For a thousand years the ash fell and no flowers bloomed. For a thousand years the Skaa slaved in misery and lived in fear while the Lord Ruler reigned with absolute power and ultimate terror, a divinely invincible leader. Hope is long lost, until a terribly scarred, heart-broken half-Skaa in the depths of the most hellish prison and discovered he has the powers of a Mistborn. A brilliant thief and natural leader, Kelsier will turn his talents to the ultimate caper: one with the Lord Ruler himself as the mark. Only he's not just planning the greatest heist in history, he's plotting the overthrow of a divine despot.
Kelsier recruited the underworld's elite, the smartest and most trustworthy allomancers, each of whom shares one of his many powers, and all of whom relish a high-stakes challenge. But even with the best criminal crew ever assembled, Kel's plan looks like a long shot, until luck brings a ragged girl named Vin into his life. Like him, she's a half-Skaa orphan, but she's lived a much harsher life. Vin has learned to expect betrayal from everyone she meets, and gotten it. She will have to learn to trust, if Kel is to help her master powers of which she never dreamed.
REVIEW SNAPSHOT®by PowerReviews
Reviewed by 2 customers
Displaying reviews 1-2
Comments about The Final Empire:
Brandon Sanderson does it again!
Comments about The Final Empire:
Book one of the MISTBORN TRILOGY is a seriously, truly, unforgettably, remarkably, memorably and highly original story. Set in a world where ash permanently falls from the sky, it tells of a place where 'Skaa' are a set of social outcasts that we would refer to as slaves. Magic comes to a lucky few, and the world's most precious commodity is metal. There are ten forms of this substance, and the reader will learn of a mystical, highly valuable eleventh, on which the fate of the story's principal characters, and you could say, the fate of the world rests, too.
The story revolves around two main characters. One is a young teenage girl called Vin, who as it turns out is a Mistborn, one of the very, very, very few members of this world's population that can control more than one metal. As we learn from the story, some people can control one metal but if you can control two, you can control them all. (*gasps*).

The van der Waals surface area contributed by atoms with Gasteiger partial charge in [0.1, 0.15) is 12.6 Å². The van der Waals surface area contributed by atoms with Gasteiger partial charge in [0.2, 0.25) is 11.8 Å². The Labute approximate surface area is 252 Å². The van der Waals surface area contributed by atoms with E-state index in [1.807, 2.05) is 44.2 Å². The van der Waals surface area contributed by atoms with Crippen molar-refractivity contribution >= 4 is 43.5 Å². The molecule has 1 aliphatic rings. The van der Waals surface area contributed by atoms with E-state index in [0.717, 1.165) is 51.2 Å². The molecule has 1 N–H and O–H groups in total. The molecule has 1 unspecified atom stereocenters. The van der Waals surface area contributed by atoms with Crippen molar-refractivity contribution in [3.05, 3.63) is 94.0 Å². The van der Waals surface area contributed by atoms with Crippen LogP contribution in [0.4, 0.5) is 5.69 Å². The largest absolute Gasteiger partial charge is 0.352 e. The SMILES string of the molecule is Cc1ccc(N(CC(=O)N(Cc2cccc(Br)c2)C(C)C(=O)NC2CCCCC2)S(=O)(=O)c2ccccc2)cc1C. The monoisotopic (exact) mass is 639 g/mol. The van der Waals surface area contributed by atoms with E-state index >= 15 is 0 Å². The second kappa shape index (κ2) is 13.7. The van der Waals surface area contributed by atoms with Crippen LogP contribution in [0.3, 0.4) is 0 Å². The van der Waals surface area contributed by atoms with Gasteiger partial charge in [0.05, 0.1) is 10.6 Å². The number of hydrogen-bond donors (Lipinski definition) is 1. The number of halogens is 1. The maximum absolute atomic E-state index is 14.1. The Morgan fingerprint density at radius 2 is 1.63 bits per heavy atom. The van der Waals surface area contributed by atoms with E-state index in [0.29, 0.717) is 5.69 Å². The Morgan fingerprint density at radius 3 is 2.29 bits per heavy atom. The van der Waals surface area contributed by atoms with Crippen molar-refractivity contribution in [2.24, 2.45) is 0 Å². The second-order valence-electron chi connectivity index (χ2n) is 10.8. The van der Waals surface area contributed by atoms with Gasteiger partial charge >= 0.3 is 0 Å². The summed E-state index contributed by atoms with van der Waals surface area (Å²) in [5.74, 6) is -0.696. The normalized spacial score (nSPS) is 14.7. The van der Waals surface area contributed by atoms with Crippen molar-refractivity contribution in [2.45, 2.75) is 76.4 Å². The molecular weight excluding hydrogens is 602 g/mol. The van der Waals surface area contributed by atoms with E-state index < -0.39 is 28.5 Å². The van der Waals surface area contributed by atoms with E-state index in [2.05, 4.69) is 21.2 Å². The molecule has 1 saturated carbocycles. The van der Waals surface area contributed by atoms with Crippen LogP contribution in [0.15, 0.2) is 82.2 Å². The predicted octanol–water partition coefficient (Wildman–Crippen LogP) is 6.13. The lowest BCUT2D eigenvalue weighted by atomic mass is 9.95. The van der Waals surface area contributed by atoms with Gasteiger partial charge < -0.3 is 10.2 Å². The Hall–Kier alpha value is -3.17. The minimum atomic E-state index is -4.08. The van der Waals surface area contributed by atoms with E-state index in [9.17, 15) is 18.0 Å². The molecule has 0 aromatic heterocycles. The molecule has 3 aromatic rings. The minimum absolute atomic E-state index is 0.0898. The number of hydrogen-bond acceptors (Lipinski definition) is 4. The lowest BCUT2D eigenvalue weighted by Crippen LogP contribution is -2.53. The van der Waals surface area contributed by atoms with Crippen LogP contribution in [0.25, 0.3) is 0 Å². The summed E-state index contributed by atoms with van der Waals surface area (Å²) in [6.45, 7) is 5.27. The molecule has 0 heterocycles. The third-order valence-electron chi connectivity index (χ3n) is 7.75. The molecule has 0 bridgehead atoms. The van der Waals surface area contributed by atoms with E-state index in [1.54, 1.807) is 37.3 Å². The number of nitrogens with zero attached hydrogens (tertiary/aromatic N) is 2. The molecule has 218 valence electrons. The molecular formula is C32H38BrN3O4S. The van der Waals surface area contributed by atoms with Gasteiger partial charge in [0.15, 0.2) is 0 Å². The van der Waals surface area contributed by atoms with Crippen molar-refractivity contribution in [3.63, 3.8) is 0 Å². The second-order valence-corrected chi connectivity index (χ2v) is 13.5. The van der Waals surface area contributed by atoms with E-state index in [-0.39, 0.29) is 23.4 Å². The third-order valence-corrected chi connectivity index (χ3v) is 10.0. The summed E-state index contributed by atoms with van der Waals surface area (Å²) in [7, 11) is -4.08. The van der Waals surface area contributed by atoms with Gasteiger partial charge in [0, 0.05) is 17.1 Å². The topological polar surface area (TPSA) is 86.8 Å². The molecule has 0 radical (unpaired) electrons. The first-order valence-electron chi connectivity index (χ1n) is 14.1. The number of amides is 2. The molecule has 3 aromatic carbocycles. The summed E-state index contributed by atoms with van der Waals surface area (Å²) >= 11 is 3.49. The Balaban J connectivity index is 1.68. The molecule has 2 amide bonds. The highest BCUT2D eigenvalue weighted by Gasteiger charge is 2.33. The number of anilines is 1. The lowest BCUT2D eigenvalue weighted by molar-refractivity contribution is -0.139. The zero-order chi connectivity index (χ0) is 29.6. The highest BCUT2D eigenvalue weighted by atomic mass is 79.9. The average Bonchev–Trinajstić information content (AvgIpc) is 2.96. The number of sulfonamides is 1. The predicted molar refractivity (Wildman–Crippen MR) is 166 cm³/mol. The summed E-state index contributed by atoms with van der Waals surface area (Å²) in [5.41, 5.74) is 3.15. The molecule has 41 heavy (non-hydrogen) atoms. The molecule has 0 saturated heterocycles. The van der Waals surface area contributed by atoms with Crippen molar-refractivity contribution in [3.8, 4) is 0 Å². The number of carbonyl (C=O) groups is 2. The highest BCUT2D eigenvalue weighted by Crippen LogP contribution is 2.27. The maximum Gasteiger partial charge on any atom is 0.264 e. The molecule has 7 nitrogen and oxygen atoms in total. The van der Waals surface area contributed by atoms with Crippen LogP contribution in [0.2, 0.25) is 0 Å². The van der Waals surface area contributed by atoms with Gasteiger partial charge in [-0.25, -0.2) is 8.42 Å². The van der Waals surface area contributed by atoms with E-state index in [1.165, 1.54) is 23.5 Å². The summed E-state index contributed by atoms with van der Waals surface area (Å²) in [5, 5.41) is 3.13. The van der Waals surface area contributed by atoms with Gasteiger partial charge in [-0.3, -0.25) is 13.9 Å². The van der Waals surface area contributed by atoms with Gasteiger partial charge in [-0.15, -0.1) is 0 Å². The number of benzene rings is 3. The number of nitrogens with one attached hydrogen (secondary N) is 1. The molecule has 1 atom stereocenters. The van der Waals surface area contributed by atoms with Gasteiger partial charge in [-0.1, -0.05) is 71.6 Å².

Her companion in the book is the rather mysterious Kelsier, who too can benefit from the manipulation of more than metal. His past is involved and complicated and tied in strongly with the principal set of bad guys from the early part of the book. Kelsier has other friends and associates, of course, and they are introduced with names that perfectly describe their magical talents. Excellent work.
Can we all say, "Revolution".
Yes, that's right. The book opens with a revolution. A small case of distraction and robbery of the capital city's treasury and followed up with a small dose of revenge featuring the kidnapping and presumed murder of presumed principal bad guy, called, "The Lord Ruler". The original feeling of excitement and disbelief that you may feel is also reflected by the associates of Kel (and Van for that matter) when details of his plan are revealed for the select few (and the reader) to hear. This of course adds tension, but also a sense of realism, to the story telling.
The method of application of the story's magic is very clever and is sure to impress the reader. Kudos should also go to the publisher for offering for sale a physical book that is actually a pleasure to read. Orbit Books in the UK have come up with a package that is as original as the story contained within. A cover that perfectly matches the book's plot. Print large enough to be absorbed in long sittings without eye strain. A joyous and pleasure inducing 641 pages to fall in love with. And that smell of paper that wafts up to your nostrils as your fingers flick through the non deckled edge of the paperback is just excellent.
I am not sure if Raymond Feist is one of Brandon Sanderson's literary heroes or not, but the prologue and opening chapter start with a brief five word sentence in a style very reminiscent of the one used by Feist in his Riftworld books. A nice touch.
I will say no more of the book's plot. Naturally it is best for the reader to discover this for yourself. But it's with a great deal of pleasure and excitement that I award this excellent book a solid and awesome four stars. Being the opening part to a trilogy, I feel the need to leave room for greatness. And I am feeling very confident in that regard.
Number Of Pages: 672
Published: 1st December 2009
Publisher: Orion Publishing Co
Country of Publication: GB
Dimensions (cm): 19.7 x 12.8 x 4.3
Weight (kg): 0.46
Edition Number: 1